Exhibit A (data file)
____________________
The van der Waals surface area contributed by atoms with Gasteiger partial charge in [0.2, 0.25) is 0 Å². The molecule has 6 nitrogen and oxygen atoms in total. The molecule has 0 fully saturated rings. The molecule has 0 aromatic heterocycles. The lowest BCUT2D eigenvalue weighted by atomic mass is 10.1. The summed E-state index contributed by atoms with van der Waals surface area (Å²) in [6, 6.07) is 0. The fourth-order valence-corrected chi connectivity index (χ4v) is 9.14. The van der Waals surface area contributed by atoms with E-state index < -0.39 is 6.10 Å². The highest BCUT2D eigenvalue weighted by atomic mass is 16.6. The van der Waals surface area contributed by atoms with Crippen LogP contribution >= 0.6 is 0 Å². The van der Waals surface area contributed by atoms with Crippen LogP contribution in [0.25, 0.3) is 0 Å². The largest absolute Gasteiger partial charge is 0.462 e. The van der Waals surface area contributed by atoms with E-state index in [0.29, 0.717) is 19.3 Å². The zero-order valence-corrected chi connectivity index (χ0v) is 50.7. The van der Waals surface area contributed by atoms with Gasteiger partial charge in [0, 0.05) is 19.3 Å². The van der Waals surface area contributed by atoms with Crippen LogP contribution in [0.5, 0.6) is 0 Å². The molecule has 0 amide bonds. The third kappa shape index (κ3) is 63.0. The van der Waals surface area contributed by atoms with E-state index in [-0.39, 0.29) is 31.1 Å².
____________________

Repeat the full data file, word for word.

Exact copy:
The van der Waals surface area contributed by atoms with Gasteiger partial charge in [0.2, 0.25) is 0 Å². The molecule has 6 nitrogen and oxygen atoms in total. The molecule has 0 fully saturated rings. The molecule has 0 aromatic heterocycles. The lowest BCUT2D eigenvalue weighted by atomic mass is 10.1. The summed E-state index contributed by atoms with van der Waals surface area (Å²) in [6, 6.07) is 0. The fourth-order valence-corrected chi connectivity index (χ4v) is 9.14. The van der Waals surface area contributed by atoms with E-state index < -0.39 is 6.10 Å². The highest BCUT2D eigenvalue weighted by atomic mass is 16.6. The van der Waals surface area contributed by atoms with Crippen LogP contribution >= 0.6 is 0 Å². The van der Waals surface area contributed by atoms with Crippen LogP contribution in [0.25, 0.3) is 0 Å². The largest absolute Gasteiger partial charge is 0.462 e. The van der Waals surface area contributed by atoms with E-state index in [0.29, 0.717) is 19.3 Å². The zero-order valence-corrected chi connectivity index (χ0v) is 50.7. The van der Waals surface area contributed by atoms with Gasteiger partial charge in [0, 0.05) is 19.3 Å². The van der Waals surface area contributed by atoms with Crippen LogP contribution in [0.5, 0.6) is 0 Å². The molecule has 0 amide bonds. The third kappa shape index (κ3) is 63.0. The van der Waals surface area contributed by atoms with E-state index in [-0.39, 0.29) is 31.1 Å².